48. What is an Intermediate language?

Assemblies are made up of IL code modules and the metadata that describes them. Although programs may be compiled via an IDE or the command line, in fact, they are simply translated into IL, not machine code. The actual machine code is not generated until the function that requires it is called. This is the just-in-time, or JIT, compilation feature of .NET. JIT compilation happens at runtime for a variety of reasons, one of the most ambitious being Microsoft’s desire for cross-platform .NET adoption. If a CLR is built for another operating system (UNIX or Mac), the same assemblies will run in addition to the Microsoft platforms. The hope is that .NET assemblies are write-once-run-anywhere applications. This is a .NET feature that works behind-the-scenes, ensuring that developers are not limited to writing applications for one single line of products. No one has demonstrated whether or not this promise will ever truly materialize.
CTS/CLS
The MSIL Instruction Set Specification is included with the .NET SDK, along with the IL Assembly Language Programmers Reference. If a developer wants to write custom .NET programming languages, these are the necessary specifications and syntax. The CTS and CLS define the types and syntaxes that every .NET language needs to embrace. An application may not expose these features, but it must consider them when communicating through IL.
ASP.NET Authentication Providers and IIS Security
ASP.NET implements authentication using authentication providers, which are code modules that verify credentials and implement other security functionality such as cookie generation. ASP.NET supports the following three authentication providers:
Forms Authentication: Using this provider causes unauthenticated requests to be redirected to a specified HTML form using client side redirection. The user can then supply logon credentials, and post the form back to the server. If the application authenticates the request (using application-specific logic), ASP.NET issues a cookie that contains the credentials or a key for reacquiring the client identity. Subsequent requests are issued with the cookie in the request headers, which means that subsequent authentications are unnecessary.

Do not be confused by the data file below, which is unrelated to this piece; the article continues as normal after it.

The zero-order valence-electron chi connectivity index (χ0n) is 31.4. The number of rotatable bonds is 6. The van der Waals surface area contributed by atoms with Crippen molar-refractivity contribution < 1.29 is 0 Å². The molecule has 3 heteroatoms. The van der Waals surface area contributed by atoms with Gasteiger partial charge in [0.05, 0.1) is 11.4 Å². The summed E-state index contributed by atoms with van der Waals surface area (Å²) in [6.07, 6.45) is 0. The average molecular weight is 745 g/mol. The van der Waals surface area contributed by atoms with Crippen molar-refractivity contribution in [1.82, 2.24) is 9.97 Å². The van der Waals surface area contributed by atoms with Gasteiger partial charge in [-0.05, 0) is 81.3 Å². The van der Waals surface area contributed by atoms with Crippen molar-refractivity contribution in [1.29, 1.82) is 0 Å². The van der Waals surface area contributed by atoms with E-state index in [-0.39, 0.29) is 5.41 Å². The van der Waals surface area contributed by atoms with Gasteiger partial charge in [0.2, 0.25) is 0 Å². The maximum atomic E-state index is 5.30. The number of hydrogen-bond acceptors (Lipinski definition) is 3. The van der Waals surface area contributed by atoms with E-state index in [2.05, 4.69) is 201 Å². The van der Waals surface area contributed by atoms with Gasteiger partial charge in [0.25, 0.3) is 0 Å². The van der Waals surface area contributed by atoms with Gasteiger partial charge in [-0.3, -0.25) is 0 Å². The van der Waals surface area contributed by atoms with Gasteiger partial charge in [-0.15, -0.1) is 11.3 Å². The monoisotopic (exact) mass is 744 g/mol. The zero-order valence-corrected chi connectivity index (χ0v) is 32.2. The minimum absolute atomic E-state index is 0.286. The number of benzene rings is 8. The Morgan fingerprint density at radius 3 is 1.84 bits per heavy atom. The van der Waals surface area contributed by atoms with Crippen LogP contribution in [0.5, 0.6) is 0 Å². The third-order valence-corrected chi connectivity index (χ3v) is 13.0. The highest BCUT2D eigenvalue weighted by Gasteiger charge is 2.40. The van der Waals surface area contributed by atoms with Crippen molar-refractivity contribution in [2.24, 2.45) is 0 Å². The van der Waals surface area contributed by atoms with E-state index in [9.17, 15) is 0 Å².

Passport Authentication: This is a centralized authentication service provided by Microsoft that offers a single logon facility and membership services for participating sites. ASP.NET, in conjunction with the Microsoft® Passport software development kit (SDK), provides similar functionality as Forms Authentication to Passport users.
Windows Authentication: This provider utilizes the authentication capabilities of IIS. After IIS completes its authentication, ASP.NET uses the authenticated identity’s token to authorize access.
To enable a specified authentication provider for an ASP.NET application, you must create an entry in the application’s configuration file as follows:
// web.config file

49. What is the difference between ASP and ASP.NET?

ASP is interpreted. ASP.NET Compiled event base programming.
Control events for text button can be handled at client javascript only. Since we have server controls events can handle at server side.
More error handling.
ASP .NET has better language support, a large set of new controls and XML based components, and better user authentication.
ASP .NET provides increased performance by running compiled code.
ASP .NET code is not fully backward compatible with ASP.
ASP .NET also contains a new set of object oriented input controls, like programmable list boxes, validation controls. A new data grid control supports sorting, data paging, and everything you expect from a dataset control. The first request for an ASP.NET page on the server will compile the ASP .NET code and keep a cached copy in memory. The result of this is greatly increased performance.
ASP .NET is not fully compatible with earlier versions of ASP, so most of the old ASP code will need some changes to run under ASP .NET. To overcome this problem,
ASP .NET uses a new file extension “.aspx”. This will make ASP .NET applications able to run side by side with standard ASP applications on the same server.

50. Using COM Component in .Net ?

As most of you know that .Net does not encourage the development of COM components and provides a different solution to making reusable components through Assemblies. But, there are a lot of COM components present which our .Net application might need to use. Fortunately, .Net provides an extremely simple approach to achieve this. This is achieved by using ‘Wrapper Classes’ and ‘Proxy Components’. .Net wraps the COM component into .Net assembly technically called ‘Runtime Callable Wrapper’ or RCW. Then u can call and use your COM component just as a .Net (or C#, if u are using C#) Assembly.

51. What is an assembly?